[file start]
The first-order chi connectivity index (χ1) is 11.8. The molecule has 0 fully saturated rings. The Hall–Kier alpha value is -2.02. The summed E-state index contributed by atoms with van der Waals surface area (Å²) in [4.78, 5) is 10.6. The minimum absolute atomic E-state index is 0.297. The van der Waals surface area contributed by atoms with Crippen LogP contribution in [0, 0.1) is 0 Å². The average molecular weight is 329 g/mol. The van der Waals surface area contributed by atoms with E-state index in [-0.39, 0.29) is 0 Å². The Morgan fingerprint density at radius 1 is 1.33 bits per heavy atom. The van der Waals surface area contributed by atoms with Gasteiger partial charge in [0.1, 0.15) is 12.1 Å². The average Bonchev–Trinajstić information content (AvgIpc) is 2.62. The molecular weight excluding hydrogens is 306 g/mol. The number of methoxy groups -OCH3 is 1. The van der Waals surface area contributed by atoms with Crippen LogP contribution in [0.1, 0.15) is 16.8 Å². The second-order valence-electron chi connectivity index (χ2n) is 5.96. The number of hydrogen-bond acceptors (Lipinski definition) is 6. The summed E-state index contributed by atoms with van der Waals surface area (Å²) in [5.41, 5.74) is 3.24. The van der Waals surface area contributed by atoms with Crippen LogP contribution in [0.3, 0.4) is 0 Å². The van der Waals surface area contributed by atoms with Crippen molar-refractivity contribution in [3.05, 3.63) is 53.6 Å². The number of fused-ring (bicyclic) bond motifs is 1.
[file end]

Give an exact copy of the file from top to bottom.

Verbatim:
The first-order chi connectivity index (χ1) is 11.8. The molecule has 0 fully saturated rings. The Hall–Kier alpha value is -2.02. The summed E-state index contributed by atoms with van der Waals surface area (Å²) in [4.78, 5) is 10.6. The minimum absolute atomic E-state index is 0.297. The van der Waals surface area contributed by atoms with Crippen LogP contribution in [0, 0.1) is 0 Å². The average molecular weight is 329 g/mol. The van der Waals surface area contributed by atoms with E-state index in [-0.39, 0.29) is 0 Å². The Morgan fingerprint density at radius 1 is 1.33 bits per heavy atom. The van der Waals surface area contributed by atoms with Gasteiger partial charge in [0.1, 0.15) is 12.1 Å². The average Bonchev–Trinajstić information content (AvgIpc) is 2.62. The molecular weight excluding hydrogens is 306 g/mol. The number of methoxy groups -OCH3 is 1. The van der Waals surface area contributed by atoms with Crippen LogP contribution in [0.1, 0.15) is 16.8 Å². The second-order valence-electron chi connectivity index (χ2n) is 5.96. The number of hydrogen-bond acceptors (Lipinski definition) is 6. The summed E-state index contributed by atoms with van der Waals surface area (Å²) in [5.41, 5.74) is 3.24. The van der Waals surface area contributed by atoms with Crippen LogP contribution in [0.3, 0.4) is 0 Å². The van der Waals surface area contributed by atoms with Crippen molar-refractivity contribution in [3.05, 3.63) is 53.6 Å². The number of fused-ring (bicyclic) bond motifs is 1.